Sorry, I am a bit confused by this. you say you can use the 16 colors for the foreground of each card but then the summary taken from stic.txt says you can only use the 8 primary colors as the foreground colors for GROM.
Sorry for the confusion. It allows all 16 colours for GRAM cards, but only the first "primary" colours for GROM cards. It does allow you to use all 230 GROM cards, unlike FG/BG mode.
does IntyBASIC support advancing the stack pointer to change to the next background color?
It does, inasmuch as it doesn't get in the way of you doing it when POKE'ing a value into the BACKTAB, or using the colour attributes in the PRINT command. You just have to set bit #13 of the BACKTAB card (CS_ADVANCE in the "constants.bas" file).
Copying the letters to GRAM kind of started after I played Stunt Cycle on real hardware and I didn't like the way the colors looked. I was making changes but wanted the player info on the screen to match the color of the player sprite and this caused me problems. GB suggested making my own font in GRAM (and then graciously created code to move the existing letters). I am not sure I understand the stack background pointer but for my purposes I really just want one color (blue) as the background for the whole game but want to allow any other color to be used as the player color and text for scoring, etc.
Imagine an array of four colours. Now consider an imaginary cursor moving across the background, from the top-left corner, all the way to the right edge, then over to the next row, and so on. As the cursor moves, it will "paint" the background of the card using the first colour in the array. It will continue painting cards the same colour until it finds a card that has the "Advance" bit set, at which point, it will start using the next colour in the array.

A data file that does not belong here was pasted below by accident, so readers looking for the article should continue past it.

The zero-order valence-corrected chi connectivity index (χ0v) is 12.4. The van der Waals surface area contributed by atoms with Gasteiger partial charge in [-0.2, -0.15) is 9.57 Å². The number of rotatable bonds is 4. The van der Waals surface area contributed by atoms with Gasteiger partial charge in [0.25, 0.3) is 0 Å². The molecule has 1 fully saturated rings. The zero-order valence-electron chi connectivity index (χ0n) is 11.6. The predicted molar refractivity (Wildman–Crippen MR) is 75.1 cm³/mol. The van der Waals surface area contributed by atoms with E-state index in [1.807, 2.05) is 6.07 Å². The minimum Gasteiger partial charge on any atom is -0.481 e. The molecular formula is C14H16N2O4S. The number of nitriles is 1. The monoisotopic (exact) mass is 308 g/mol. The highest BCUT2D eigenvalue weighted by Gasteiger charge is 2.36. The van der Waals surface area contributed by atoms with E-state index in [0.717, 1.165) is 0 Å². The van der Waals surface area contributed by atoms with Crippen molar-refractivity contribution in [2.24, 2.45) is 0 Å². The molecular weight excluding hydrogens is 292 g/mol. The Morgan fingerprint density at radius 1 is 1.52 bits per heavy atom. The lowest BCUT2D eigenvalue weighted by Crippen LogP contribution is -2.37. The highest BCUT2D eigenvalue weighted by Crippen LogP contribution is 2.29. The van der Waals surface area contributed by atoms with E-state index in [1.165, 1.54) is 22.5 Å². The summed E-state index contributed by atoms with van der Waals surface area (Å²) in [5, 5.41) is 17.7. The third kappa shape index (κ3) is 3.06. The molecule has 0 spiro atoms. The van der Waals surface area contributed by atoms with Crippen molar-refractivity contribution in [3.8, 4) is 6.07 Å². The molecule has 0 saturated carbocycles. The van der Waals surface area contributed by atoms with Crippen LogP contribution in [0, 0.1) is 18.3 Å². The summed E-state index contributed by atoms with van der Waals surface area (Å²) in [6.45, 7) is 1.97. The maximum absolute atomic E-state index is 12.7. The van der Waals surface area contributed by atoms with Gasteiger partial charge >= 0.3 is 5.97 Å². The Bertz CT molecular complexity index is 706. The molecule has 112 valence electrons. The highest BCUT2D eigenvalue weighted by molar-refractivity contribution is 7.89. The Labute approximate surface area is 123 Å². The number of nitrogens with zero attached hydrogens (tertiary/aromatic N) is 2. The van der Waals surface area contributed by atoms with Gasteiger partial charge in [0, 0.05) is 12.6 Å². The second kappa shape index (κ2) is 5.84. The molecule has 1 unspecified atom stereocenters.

Now, the cursor is painting the rest of the background, row by row, with the second colour of the array until it finds another card with the "Advance" bit, which will cause it to switch to the third colour in the array. And on it goes advancing the background colour array (the "Color Stack") every time it finds a card with the "Advance" bit on. If it reaches the fourth colour, it will cycle back to the first again.
This is how the "Color Stack" works. By judiciously setting the "Advance" bit on specific cards, you can change the background colour of the scene to make it more colourful. For instance, you could set the top half in blue and the bottom half in green for a "sky and grass" landscape. Notice that this only sets the background colour of the cards, i.e., their "transparent" pixels; you still have control over the foreground colour of each card individually.
Conversely, if you don't set any of the "Advance" bits on any card at all, the entire background will use the first colour in the stack.
This is why I said that it required a bit of "trickery." You can get very "organic" looking artwork by mixing foreground and background colours in clever ways, advancing the stack at special points as needed.
Does this make sense? The best thing I find of Color Stack mode is that it allows the use of the full GROM, that means all sorts of geometric shapes, which can be used to enhance the scene -- that is, in addition to GRAM. In FG/BG mode, you only get 64 cards of GRAM and upper-case letters in GROM.